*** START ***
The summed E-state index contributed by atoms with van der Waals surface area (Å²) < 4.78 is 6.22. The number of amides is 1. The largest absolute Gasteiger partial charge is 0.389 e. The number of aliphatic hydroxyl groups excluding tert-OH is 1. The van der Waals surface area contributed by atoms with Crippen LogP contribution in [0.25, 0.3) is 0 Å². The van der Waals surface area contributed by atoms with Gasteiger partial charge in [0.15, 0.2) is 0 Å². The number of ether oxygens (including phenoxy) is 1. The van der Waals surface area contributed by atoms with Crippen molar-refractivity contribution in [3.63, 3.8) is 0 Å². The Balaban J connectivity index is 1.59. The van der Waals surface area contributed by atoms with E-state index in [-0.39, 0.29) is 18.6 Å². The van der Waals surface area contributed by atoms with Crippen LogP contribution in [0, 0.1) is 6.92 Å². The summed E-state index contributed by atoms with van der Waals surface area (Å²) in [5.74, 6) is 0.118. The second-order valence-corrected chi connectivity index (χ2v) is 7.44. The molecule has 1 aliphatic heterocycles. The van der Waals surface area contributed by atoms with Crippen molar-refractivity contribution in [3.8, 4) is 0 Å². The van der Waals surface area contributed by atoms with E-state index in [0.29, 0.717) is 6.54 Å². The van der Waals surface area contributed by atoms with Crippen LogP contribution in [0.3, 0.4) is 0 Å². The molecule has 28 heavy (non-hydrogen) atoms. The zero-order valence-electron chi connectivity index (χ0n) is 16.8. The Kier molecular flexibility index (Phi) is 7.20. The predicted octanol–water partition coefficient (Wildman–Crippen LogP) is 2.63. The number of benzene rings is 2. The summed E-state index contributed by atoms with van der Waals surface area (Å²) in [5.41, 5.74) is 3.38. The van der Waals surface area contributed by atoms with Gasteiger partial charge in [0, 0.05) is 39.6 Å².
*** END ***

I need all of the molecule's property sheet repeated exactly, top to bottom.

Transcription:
The summed E-state index contributed by atoms with van der Waals surface area (Å²) < 4.78 is 6.22. The number of amides is 1. The largest absolute Gasteiger partial charge is 0.389 e. The number of aliphatic hydroxyl groups excluding tert-OH is 1. The van der Waals surface area contributed by atoms with Crippen LogP contribution in [0.25, 0.3) is 0 Å². The van der Waals surface area contributed by atoms with Gasteiger partial charge in [0.15, 0.2) is 0 Å². The number of ether oxygens (including phenoxy) is 1. The van der Waals surface area contributed by atoms with Crippen molar-refractivity contribution in [3.63, 3.8) is 0 Å². The Balaban J connectivity index is 1.59. The van der Waals surface area contributed by atoms with E-state index in [-0.39, 0.29) is 18.6 Å². The van der Waals surface area contributed by atoms with Crippen LogP contribution in [0, 0.1) is 6.92 Å². The summed E-state index contributed by atoms with van der Waals surface area (Å²) in [5.74, 6) is 0.118. The second-order valence-corrected chi connectivity index (χ2v) is 7.44. The molecule has 1 aliphatic heterocycles. The van der Waals surface area contributed by atoms with Crippen molar-refractivity contribution in [3.8, 4) is 0 Å². The van der Waals surface area contributed by atoms with E-state index in [0.29, 0.717) is 6.54 Å². The van der Waals surface area contributed by atoms with Crippen LogP contribution in [0.3, 0.4) is 0 Å². The molecule has 28 heavy (non-hydrogen) atoms. The zero-order valence-electron chi connectivity index (χ0n) is 16.8. The Kier molecular flexibility index (Phi) is 7.20. The predicted octanol–water partition coefficient (Wildman–Crippen LogP) is 2.63. The number of benzene rings is 2. The summed E-state index contributed by atoms with van der Waals surface area (Å²) in [5.41, 5.74) is 3.38. The van der Waals surface area contributed by atoms with Gasteiger partial charge in [0, 0.05) is 39.6 Å².